The Legend of Tigins

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No airport bar should have the amount of stories behind it that I have on Tigin’s Irish Pup in DFW Terminal D.  Just for safety concerns alone, you would think it would be bad for ANY airport bar to have ANY story.  There are bars I’ve been too with better stories, there’s been airports where there are better stories, but when to splitting hairs over ‘airport bars’ Tigin’s takes the cake.

Dallas-Fort Worth airport has been a hub of some sort through most of my traveling days, and only in the last three years have I waned in my visits.  Most of my years of travel happened when I lived in Wichita – and when your airline of choice is American, you have two directions to go, DFW or Chicago (which let’s all admit – anyone who likes Chicago is either on drugs or should be … and I am not just describing the airport).  When I moved to Alaska, I had more choices, but I tended towards the 7 hour monster flight from ANC to DFW to get to the lower-48.  Only when I could get direct flights in and out of Boston-Logan and LAX did my travel to DFW slow down.

If you never been to DFW, it is actually a really well designed and well managed airport.  They built the first few terminals in identical semi-circles to make walking in them between gates easy and make aircraft movement open.  The first four terminals (A, B, C, and … erm … E) are identical in that nature.  But in the early 2000s, DFW eyed a new International terminal and a new design.  Sometime around the end of July 2005 my plane landed at this new open and bright place that is called Terminal D.  I remember the first time I was there, it was so new that there was literally no one there but maybe four or five people.

I can’t be sure when I first visited it, but one of the first places that settled in there was Tigin’s Irish Pub.  As Irish Pubs Go, it probably isn’t the most authentic, but for airport bars go, it couldn’t get more authentic.  Good Irish beer.  Fish & Chips.  Old school carved bars.  Irish whisky on the cheap.  It still is the benchmark for me for Bangers and Mash, until they pulled it from the menu sometime around 2011.  Honestly, the fish and chips went through some changes over the years too.  Big wedges to regular fries to back to wedges.  Long single filets, to overly pankoed roughness, to chunks that are small but rich with flavor.  It’s rare that you find a bar that automatically serves malt liquor with fish and chips, and they have it on the table … right next to the even rarer HP Sauce.  The only thing not worth your time is the cole slaw.  10 years and you think they would figure out how to make cole slaw.  While I prefer bellied up to the bar, the knurled wood community table stands in the middle as it has for over 10 years untouched.

The stories, though, are what I remember.  Tame for bars, they are still legendary to me.  From hanging with co-workers as we departed or arrived together or separate.  To meeting up with random people on a layover to great trips.  I ate there on my own layover on route to Alaska to live there.   I ate there when I passed through the tens of times I needed to.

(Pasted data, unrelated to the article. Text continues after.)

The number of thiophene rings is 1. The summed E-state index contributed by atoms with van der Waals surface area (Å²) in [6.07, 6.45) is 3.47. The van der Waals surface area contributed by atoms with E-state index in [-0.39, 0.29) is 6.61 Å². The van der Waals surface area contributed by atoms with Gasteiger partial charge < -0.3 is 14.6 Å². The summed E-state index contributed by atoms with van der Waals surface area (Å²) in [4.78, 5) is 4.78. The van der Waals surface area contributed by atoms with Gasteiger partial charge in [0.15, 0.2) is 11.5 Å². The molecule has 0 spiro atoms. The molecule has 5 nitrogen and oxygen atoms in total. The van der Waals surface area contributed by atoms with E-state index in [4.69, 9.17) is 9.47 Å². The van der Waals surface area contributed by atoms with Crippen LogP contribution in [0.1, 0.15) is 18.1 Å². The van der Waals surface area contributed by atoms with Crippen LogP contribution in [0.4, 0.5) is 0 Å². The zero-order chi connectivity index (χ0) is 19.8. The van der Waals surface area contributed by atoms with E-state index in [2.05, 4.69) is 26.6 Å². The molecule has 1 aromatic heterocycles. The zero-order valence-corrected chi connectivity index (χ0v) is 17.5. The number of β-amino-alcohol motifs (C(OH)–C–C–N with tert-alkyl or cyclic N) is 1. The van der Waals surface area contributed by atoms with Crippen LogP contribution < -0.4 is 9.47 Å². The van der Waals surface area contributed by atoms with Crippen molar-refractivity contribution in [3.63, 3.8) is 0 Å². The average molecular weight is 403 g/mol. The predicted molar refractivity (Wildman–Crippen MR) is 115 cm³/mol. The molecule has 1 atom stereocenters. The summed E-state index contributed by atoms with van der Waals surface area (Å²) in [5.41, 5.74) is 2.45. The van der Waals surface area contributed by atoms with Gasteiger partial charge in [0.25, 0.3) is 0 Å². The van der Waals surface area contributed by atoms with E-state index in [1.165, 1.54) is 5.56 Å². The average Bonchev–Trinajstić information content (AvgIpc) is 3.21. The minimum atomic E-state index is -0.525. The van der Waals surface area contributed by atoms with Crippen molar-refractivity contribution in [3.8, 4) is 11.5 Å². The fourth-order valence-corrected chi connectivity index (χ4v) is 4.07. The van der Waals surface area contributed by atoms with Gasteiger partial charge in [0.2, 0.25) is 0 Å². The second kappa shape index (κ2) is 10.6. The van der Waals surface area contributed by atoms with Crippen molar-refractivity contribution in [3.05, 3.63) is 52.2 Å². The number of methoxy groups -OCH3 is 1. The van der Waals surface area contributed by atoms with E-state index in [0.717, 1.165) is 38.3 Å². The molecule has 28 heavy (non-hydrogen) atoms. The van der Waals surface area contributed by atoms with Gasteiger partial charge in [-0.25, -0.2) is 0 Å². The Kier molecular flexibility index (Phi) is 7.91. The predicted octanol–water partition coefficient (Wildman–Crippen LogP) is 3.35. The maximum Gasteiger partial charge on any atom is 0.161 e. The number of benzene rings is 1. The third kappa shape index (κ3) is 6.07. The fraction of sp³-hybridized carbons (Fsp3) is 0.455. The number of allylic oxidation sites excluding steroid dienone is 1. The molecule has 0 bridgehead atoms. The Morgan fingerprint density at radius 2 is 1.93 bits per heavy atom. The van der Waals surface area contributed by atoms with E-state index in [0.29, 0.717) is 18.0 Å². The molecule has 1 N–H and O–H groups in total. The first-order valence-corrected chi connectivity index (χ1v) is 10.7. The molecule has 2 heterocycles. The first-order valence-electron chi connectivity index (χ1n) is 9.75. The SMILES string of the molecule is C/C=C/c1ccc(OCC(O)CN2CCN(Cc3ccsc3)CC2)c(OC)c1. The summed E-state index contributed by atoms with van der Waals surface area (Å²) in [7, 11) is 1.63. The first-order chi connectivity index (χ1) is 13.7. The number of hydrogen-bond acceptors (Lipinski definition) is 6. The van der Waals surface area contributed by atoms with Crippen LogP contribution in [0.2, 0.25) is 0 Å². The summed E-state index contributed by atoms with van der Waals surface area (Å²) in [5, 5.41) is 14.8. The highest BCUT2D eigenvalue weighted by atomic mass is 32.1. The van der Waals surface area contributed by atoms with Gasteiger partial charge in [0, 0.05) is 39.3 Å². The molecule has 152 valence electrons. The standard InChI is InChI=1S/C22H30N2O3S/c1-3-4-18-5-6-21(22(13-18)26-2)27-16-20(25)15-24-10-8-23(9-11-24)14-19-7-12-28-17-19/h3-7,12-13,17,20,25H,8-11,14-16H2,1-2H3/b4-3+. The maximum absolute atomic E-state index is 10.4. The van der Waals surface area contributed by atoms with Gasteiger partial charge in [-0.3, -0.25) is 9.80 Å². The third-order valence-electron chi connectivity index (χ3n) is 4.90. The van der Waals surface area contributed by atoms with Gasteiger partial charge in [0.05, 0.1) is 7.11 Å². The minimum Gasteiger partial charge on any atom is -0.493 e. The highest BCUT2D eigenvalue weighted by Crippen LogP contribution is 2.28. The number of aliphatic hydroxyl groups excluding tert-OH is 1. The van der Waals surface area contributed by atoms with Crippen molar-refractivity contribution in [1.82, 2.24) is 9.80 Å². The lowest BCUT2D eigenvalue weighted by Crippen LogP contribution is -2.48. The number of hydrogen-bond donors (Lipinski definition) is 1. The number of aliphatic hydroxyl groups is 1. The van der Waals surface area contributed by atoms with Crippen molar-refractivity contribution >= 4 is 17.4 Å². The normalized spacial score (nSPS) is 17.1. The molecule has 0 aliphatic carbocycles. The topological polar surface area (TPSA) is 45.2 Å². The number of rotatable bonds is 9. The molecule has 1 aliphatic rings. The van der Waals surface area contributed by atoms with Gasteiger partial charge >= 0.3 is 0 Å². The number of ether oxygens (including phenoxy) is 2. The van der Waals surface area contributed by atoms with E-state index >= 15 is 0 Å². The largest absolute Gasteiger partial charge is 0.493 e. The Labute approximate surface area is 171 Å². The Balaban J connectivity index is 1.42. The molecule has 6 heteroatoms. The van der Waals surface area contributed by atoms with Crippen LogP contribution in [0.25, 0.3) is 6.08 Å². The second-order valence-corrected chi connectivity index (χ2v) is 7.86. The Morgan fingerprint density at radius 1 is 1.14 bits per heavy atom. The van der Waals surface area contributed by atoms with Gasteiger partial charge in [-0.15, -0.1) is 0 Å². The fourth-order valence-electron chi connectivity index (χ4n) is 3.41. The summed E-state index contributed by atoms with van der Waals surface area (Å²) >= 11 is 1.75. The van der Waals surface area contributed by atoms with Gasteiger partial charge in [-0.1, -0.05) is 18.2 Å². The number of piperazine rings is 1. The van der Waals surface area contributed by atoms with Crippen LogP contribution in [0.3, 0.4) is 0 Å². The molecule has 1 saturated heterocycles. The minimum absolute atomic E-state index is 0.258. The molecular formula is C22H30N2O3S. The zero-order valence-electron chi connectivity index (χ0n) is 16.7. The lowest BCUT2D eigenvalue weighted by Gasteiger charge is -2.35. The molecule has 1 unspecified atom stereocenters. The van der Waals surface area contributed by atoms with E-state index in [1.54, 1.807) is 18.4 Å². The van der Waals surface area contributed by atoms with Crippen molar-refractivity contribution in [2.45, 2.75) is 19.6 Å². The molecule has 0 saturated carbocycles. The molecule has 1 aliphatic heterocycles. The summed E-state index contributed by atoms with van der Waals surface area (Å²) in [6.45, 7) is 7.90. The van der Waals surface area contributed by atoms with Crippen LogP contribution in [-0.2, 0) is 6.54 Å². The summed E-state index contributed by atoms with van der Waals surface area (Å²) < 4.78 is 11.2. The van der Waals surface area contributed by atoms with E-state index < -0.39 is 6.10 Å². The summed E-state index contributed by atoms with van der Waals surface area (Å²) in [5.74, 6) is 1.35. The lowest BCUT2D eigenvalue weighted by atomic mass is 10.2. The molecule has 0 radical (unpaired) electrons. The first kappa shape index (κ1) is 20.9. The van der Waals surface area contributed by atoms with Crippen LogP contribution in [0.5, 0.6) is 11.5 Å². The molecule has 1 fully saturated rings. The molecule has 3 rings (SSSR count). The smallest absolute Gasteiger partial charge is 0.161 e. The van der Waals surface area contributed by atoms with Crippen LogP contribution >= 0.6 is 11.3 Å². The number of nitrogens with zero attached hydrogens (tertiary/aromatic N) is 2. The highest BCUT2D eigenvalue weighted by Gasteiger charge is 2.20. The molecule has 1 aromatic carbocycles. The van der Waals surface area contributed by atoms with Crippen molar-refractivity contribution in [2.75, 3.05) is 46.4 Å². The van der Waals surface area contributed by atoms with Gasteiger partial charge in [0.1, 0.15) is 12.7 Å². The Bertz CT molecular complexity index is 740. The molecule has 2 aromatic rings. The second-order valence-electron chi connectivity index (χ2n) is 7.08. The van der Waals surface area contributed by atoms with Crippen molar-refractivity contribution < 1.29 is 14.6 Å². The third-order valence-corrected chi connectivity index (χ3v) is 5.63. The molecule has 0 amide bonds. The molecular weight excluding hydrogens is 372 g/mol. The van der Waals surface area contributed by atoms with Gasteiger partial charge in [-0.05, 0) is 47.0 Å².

My old judging friend, Kehan Knapp and I would plan our layovers to meet at Tigins.  We would be out in the fall judging marching bands, usually judging at shows in completely different states – and while I would be heading back to Kansas, he was heading back ot Minnesota.  Still, we knew that a Sunday morning meant returning home – so we would plan that layover to do just that.  We would pull a Smittys and have a proper English.

Probably the greatest story was maybe the greatest sports story I can remember.  It was 2010.  Our team had a three hour layover at DFW after a morning flight from Kansas – our destination was Singapore, by way of Tokyo-Narita.  I was just coming off of a protein shake diet, and hadn’t had an unhealthy meal or a beer in over 9 months.  I intended to have the first real ‘cheat’ meal to be at Tigins.  As it happens, the layover lined up with a World Cup Soccer match between the USA and Algeria.  It must have been somewhere around 9am, because the place was mostly quiet folks having a quiet breakfast when we walked in.  Encouragement from us soccer fans, the sound was raised up and the game went on full.  As the game progressed, the place filled with soldiers laying over both off to the fight or coming back.  But as the game progressed, the result was starting to look dire.  We were down, and started to sniff at the real potential of getting kicked out of the tournament only two games in.  We needed a goal.  As the game grew late, the bar, now packed with people who barely knew how to spell soccer, lived and died on each play.  Then in the dying minutes, a USA break away, a shot missed and saved by a goalie, but a rebound wide open … and the back of the net.  Tigins Irish Pub, a small bar stuck in an airport terminal, EXPLODED.  It was the last kick of the game, a defiant stand by the team, and a room full of people, some of which willing to die for their country, hugged, danced, and chanted USA from thousands of miles away from the game.

There are more stories, many more.  Way too many.

But as I sat at that knurled wood table and raised my Smittys to my lips, I toasted them all.  I had the fish and chips, with malt liquor & HP Sauce.  And I remembered all those stories.

But I skipped the cole slaw.

 

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